Greg Jarvis

The COVID-19 pandemic has demonstrated the dire consequences of what can happen when systems, policy and society do not keep pace with the new challenges, scientific advancements, and broader trends shaping the healthcare landscape.

As we gradually progress towards a post-COVID era, we’ll also confront a different, but significant, paradigm shift in our healthcare system: the emergence of gene and cell therapies with a one-time administration and long-term durability of effects. With a single treatment, cell and gene therapies hold the promise of treating the root cause of disease at the cellular and genetic levels – with the possibility of permanently curing patients of their conditions.

The number of approved gene and cell therapies available to patients is growing rapidly, from a half dozen in 2020 to a dozen and more in the coming years. Patients, policymakers and other healthcare stakeholders will need to adapt from our current system that is based on treating disease with ongoing chronic treatment, to a new system of one-time therapies.

As the emergence of these therapies accelerates, healthcare communications will play an important role in their successful adoption – particularly for patients, policymakers and other healthcare stakeholders. Here are three key areas that communications and engagement can support.

Public Trust in One-Time Cell and Gene Therapies

Public trust in cell and gene therapies will be a gating factor to their widespread adoption. Particularly for diseases for which chronic treatments are available – such as hemophilia, diabetes and cystic fibrosis – effective communications will be critical to promote trust in these therapies, which often have less data on durability of effect.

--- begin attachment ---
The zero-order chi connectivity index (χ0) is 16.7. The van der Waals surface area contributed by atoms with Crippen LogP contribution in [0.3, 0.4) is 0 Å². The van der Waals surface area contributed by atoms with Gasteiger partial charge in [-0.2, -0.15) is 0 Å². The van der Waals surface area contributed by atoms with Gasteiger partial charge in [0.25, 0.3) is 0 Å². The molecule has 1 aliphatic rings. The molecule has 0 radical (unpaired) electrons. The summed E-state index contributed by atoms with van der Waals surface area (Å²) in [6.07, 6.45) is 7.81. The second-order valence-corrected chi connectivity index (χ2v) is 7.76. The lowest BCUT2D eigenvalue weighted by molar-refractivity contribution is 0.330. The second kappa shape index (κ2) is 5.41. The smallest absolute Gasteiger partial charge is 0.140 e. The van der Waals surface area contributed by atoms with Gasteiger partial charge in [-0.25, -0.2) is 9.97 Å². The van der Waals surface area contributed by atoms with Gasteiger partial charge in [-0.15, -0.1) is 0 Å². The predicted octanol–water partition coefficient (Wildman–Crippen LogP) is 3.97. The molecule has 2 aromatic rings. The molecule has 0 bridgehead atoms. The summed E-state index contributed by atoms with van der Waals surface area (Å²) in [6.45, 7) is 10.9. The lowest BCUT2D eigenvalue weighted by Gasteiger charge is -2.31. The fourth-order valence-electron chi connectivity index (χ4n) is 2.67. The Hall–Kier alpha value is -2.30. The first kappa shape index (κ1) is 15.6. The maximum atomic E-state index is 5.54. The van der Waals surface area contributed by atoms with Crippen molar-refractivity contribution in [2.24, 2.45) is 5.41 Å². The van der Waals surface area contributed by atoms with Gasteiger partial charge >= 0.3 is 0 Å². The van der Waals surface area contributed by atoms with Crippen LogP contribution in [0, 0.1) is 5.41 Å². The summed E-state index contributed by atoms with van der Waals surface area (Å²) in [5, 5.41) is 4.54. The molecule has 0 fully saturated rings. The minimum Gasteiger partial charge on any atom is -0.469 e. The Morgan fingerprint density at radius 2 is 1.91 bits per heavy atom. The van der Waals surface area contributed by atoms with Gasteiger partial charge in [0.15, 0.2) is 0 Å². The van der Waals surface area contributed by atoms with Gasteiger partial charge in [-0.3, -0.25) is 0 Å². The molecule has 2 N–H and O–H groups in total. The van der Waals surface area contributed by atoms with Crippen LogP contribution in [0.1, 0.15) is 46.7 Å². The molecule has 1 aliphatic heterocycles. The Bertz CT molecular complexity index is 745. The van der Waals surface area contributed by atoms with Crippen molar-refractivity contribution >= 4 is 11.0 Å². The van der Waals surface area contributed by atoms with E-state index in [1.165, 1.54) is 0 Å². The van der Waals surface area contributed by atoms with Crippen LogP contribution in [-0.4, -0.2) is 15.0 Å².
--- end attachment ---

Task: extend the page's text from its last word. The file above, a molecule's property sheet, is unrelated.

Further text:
Policymaker Awareness and Understanding

One-time cell and gene therapies will necessitate a range of policy solutions to address barriers across the healthcare system. From newborn screening and diagnostics to coverage, payment and delivery – healthcare policy communications will be critical to navigate, shape and strategize around the policy, political, regulatory and media environments.

Stakeholder Alignment on Access and Equity

All stakeholders – patients, manufacturers, payers, providers – will need to align on a shared vision for a future healthcare system built around cell and gene therapies with one-time administration and long-term durability of effect and build a system that can successfully adapt to them. Healthcare communications will be crucial to develop perspectives and evidence-based policy positions from a variety of viewpoints. Maintaining strong alliances and relationships will also be critical to the success of these therapies – which will require support from conveners like Reservoir that possess relationships across the entire healthcare stakeholder continuum.

As the COVID-19 pandemic has illustrated, paradigm shifts in healthcare have required rapid adaptation by the public and policymakers. However, public opinion and perception, as well as policymaker awareness and prioritization, have not often changed at the same pace as the surrounding environmental trends.

Cell and gene therapies are just the tip of the iceberg – and new technologies will beckon even more rapid adaptation. This is where healthcare communications will play a central role – today, tomorrow and for years to come – to help drive the changes needed across the environment to ensure our system and society can keep up with future paradigm shifts in healthcare.